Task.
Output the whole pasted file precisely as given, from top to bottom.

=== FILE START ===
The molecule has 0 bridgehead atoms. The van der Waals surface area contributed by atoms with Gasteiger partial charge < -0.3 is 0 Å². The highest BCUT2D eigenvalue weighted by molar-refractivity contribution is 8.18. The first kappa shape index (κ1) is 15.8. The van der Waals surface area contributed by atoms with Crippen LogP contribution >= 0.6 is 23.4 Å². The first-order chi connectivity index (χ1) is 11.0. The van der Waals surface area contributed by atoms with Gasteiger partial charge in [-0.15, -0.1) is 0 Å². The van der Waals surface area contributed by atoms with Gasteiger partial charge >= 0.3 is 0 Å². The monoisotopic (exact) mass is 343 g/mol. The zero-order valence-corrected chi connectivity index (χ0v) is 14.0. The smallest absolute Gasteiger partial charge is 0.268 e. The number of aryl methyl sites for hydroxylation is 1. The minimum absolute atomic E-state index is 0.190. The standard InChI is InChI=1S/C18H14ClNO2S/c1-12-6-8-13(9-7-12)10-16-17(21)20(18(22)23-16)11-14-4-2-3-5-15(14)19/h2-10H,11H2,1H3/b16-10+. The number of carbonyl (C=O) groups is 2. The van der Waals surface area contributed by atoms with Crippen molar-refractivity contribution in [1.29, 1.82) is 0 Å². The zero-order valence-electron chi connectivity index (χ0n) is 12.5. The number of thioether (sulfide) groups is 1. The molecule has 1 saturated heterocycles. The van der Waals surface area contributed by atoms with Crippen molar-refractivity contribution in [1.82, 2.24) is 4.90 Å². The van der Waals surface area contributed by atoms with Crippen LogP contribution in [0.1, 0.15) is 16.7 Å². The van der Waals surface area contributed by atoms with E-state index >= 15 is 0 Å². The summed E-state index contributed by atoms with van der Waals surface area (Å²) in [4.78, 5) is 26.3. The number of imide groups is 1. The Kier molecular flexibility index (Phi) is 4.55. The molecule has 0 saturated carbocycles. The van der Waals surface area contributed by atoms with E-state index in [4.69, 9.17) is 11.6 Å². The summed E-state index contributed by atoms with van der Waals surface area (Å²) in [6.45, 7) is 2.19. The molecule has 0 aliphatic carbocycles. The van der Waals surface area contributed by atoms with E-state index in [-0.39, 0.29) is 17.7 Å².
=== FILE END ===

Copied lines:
The molecule has 0 bridgehead atoms. The van der Waals surface area contributed by atoms with Gasteiger partial charge < -0.3 is 0 Å². The highest BCUT2D eigenvalue weighted by molar-refractivity contribution is 8.18. The first kappa shape index (κ1) is 15.8. The van der Waals surface area contributed by atoms with Crippen LogP contribution >= 0.6 is 23.4 Å². The first-order chi connectivity index (χ1) is 11.0. The van der Waals surface area contributed by atoms with Gasteiger partial charge in [-0.15, -0.1) is 0 Å². The van der Waals surface area contributed by atoms with Gasteiger partial charge >= 0.3 is 0 Å². The monoisotopic (exact) mass is 343 g/mol. The zero-order valence-corrected chi connectivity index (χ0v) is 14.0. The smallest absolute Gasteiger partial charge is 0.268 e. The number of aryl methyl sites for hydroxylation is 1. The minimum absolute atomic E-state index is 0.190. The standard InChI is InChI=1S/C18H14ClNO2S/c1-12-6-8-13(9-7-12)10-16-17(21)20(18(22)23-16)11-14-4-2-3-5-15(14)19/h2-10H,11H2,1H3/b16-10+. The number of carbonyl (C=O) groups is 2. The van der Waals surface area contributed by atoms with Crippen molar-refractivity contribution in [1.29, 1.82) is 0 Å². The zero-order valence-electron chi connectivity index (χ0n) is 12.5. The number of thioether (sulfide) groups is 1. The molecule has 1 saturated heterocycles. The van der Waals surface area contributed by atoms with Crippen molar-refractivity contribution in [1.82, 2.24) is 4.90 Å². The van der Waals surface area contributed by atoms with Crippen LogP contribution in [0.1, 0.15) is 16.7 Å². The van der Waals surface area contributed by atoms with E-state index >= 15 is 0 Å². The summed E-state index contributed by atoms with van der Waals surface area (Å²) in [4.78, 5) is 26.3. The number of imide groups is 1. The Kier molecular flexibility index (Phi) is 4.55. The molecule has 0 saturated carbocycles. The van der Waals surface area contributed by atoms with E-state index in [4.69, 9.17) is 11.6 Å². The summed E-state index contributed by atoms with van der Waals surface area (Å²) in [6.45, 7) is 2.19. The molecule has 0 aliphatic carbocycles. The van der Waals surface area contributed by atoms with E-state index in [-0.39, 0.29) is 17.7 Å².